prospects of wales

In 1948 King Penguin published a delightful guide to Wales with a text by Gwyn Jones and illustrations by Kenneth Rowntree. A Prospect of Wales was an iconic book of my childhood, slender and delightfully designed. Rowntree was one of the handful of painters, including Piper and Ravillious, that imaged the British landscape for post war generations.

In 2004 I produced an exhibition for the Martin Tinney Gallery titled, in homage to the King Penguin book, Prospects of Wales. I made a series of 30 x 30 cm paintings, selecting as my subject matter landscapes and buildings that were long familiar to me. Many I’d first visited as a small child when I accompanied my father as he drove the length and breadth of South and Mid Wales as a ‘wayleaves officer’ for the S. Wales Electricity Board. My paintings for Prospects of Wales were an homage to Rowntree and a tribute to my dad for having instilled in me the countryman’s love of landscape. But they were also effectively the last of my paintings that consciously nodded to the ‘neo-romantic’ tradition I’d grown up knowing and loving in the 1950s. Here are images of some of them.

Toll House, Anglesey

Laugharne Castle

Penpont, Early Summer Morning

Laundry Cottage, Penpont

Saint Anne’s Head

Chapel at Cwm Camlais

Chapel at Cwm Camlais II

5 thoughts on “prospects of wales

  1. Pingback: Kenneth Rowntree |

  2. They are all wonderful, but the St Anne’s head lighthouse made me catch my breath and tears come to my eyes – your work does that sometimes, in quite unexpected ways.

    • I recall you wrote a while back that a still-life painting of mine showing a yellow clematis in a jug caught you off-guard and brought a lump to your throat. I’m glad that painting can occasionally do that, elicit an emotional response more usually attributed to music and poetry. My partner Peter once started asking friends of ours whether a painting had ever made them weep… just out of interest… and the affirmatives were surprisingly few. Provoking tears through the medium of paint is not something I’d know how to set out to do, but I’m gratified when my work moves people, and grateful to you Lucy for telling me about your responses. Such things help me better understand what I’m striving for in my painting. Thank you.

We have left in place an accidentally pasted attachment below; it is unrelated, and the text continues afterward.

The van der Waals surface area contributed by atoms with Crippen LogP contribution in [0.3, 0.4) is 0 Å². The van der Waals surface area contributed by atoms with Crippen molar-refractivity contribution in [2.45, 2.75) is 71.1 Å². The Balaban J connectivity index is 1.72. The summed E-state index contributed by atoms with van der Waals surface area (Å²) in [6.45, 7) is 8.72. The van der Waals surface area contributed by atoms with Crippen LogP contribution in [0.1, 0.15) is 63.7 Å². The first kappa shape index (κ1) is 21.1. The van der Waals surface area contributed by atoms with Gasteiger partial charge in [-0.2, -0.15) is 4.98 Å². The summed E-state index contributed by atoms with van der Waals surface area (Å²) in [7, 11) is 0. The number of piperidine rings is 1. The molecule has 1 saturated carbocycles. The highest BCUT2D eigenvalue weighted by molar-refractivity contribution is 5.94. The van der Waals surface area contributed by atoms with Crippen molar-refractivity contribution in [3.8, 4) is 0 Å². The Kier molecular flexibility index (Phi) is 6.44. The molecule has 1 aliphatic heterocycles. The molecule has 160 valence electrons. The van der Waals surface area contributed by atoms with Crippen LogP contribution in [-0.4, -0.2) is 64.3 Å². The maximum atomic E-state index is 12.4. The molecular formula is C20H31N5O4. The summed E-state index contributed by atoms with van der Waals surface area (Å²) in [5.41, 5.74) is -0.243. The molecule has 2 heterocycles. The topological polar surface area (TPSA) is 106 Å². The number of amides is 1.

Loved the photographs of lily-of-the-valley on your BLOG, and what you wrote about the flower and its meaning.

  3. 2:00 a.m. Have turned in a promised ms. and must roll into bed. But I enjoyed the link between book and paintings. Nice to see these after seeing those very early landscapes: this being a kind of bridge. And speaking of bridge: like that castle so much, and the splashes of color in the water below. Yes, the new bridge to the neighbors needs color!

    • Congratulations on getting the ms off. Glad you like the castle. Not a stone’s throw away from it along the headland path is the tiny hut where Dylan Thomas closeted himself to write, a short distance from the home he shared with Caitlin. (They were a rackety pair and a quiet place away from the arguments must have been a welcome retreat for him.) A glass pane gives visitors a view inside. Not that there’s much to see. A table and chair and a few postcards drawing-pinned to the walls. But he had those views over the estuary, sublime views that he must have long gazed at as his poems gestated. I imagine him watching the herons by day and the hunting owls and bats come twilight, and the shifting patterns of light on the ever-changing water. Laugharne was the model for Llareggub, the setting of Under Milk Wood, and the people of the village must have thought Thomas’s saucy reinvention of their little community a pretty rum thing. A bit of a cheek! But he sat at the table in his hut, putting enough distance between himself and the day-to-day of home and community. The writer alone with his thoughts.

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